Regardless, he said, “I think Ohioans are going to be ready in a couple of years for change.” The same things that concerned them during the campaign — health care accessibility, college affordability — continue to worry them.

Democrats, he said, just have to make sure they’re still talking about those issues in two years. “We’ve got to show up,” he said. “We can’t retreat.”

Rep. Steve Stivers, who led the National Republican Campaign Committee, said he thinks GOP congressmen won because "we have good incumbents who are serving their constituents well." He said many of the seats Republicans lost nationwide were open seats. Ohio, by contrast, had only one open seat. Balderson won a special election in August, so technically he ran as an incumbent in November.

But Dale Butland, a Democratic strategist from Ohio, said the fact that the state saw so many strong Democratic candidates who still lost “to me reflects the fact that Ohio has become a Republican state.”

He concedes that gerrymandering played a role, but he said the boundaries don’t explain why most Democrats running statewide lost. The state has traditionally been known as a swing state, he said, but that label may no longer apply.

“To be honest with you, I think a lot of folks in Washington will think twice before putting a lot of money into this state next time around,” he said.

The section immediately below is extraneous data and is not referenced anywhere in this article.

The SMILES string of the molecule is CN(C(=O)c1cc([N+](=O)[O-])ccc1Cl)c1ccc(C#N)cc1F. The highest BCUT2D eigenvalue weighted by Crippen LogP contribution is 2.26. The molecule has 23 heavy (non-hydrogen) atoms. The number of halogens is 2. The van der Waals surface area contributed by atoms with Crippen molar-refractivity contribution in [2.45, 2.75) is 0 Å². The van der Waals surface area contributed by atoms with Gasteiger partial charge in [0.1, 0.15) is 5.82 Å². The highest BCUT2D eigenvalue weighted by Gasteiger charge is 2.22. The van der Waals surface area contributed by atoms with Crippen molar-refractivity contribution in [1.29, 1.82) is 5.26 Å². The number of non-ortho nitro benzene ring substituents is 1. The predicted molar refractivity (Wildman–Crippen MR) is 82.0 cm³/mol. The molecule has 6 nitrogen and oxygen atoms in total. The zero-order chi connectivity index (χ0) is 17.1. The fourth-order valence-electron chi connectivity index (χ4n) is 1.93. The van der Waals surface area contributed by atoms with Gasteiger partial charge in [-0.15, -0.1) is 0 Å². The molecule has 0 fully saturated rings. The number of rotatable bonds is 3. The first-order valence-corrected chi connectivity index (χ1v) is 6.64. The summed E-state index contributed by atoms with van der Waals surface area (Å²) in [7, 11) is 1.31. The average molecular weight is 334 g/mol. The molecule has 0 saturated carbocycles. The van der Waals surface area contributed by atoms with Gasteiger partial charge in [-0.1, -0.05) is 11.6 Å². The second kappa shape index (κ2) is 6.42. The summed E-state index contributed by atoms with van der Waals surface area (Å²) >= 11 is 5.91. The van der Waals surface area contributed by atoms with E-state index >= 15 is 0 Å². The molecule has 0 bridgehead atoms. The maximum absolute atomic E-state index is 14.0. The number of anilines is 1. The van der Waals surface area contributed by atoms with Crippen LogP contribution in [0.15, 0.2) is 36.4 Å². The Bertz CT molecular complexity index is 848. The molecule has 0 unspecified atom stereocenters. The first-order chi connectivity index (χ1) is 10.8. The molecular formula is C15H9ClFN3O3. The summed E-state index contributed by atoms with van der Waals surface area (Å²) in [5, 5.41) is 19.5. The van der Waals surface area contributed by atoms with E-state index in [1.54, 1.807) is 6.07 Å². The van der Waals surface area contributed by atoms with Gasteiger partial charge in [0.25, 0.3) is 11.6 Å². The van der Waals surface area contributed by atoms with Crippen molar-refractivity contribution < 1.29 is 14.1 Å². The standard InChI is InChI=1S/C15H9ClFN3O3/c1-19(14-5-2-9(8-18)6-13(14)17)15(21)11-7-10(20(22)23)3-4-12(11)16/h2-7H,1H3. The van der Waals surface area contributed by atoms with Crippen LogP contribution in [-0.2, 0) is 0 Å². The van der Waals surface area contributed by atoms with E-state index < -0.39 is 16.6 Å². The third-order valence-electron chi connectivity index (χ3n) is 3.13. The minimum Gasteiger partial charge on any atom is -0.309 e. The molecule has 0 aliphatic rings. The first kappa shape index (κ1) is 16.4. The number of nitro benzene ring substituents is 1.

Former Ohio Republican Chairman Matt Borges said that regardless of whether the state is swinging Republican, “we don’t have any competitive congressional districts, and we haven’t had any for several cycles.”

In 2014 and 2016, he said, neither the National Republican Congressional Committee nor the Democratic Congressional Campaign Committee spent “a single dime” on a congressional race in Ohio. That changed in 2018, when Balderson and O’Connor fought a bitterly close special election contest.

Is the state more Republican? Borges argues it is. The GOP has swept every statewide executive office except one since 1994.

“The question is: Is it 12-4 red?” he asked. “I don’t know.”

jwehrman@dispatch.com

@jessicawehrman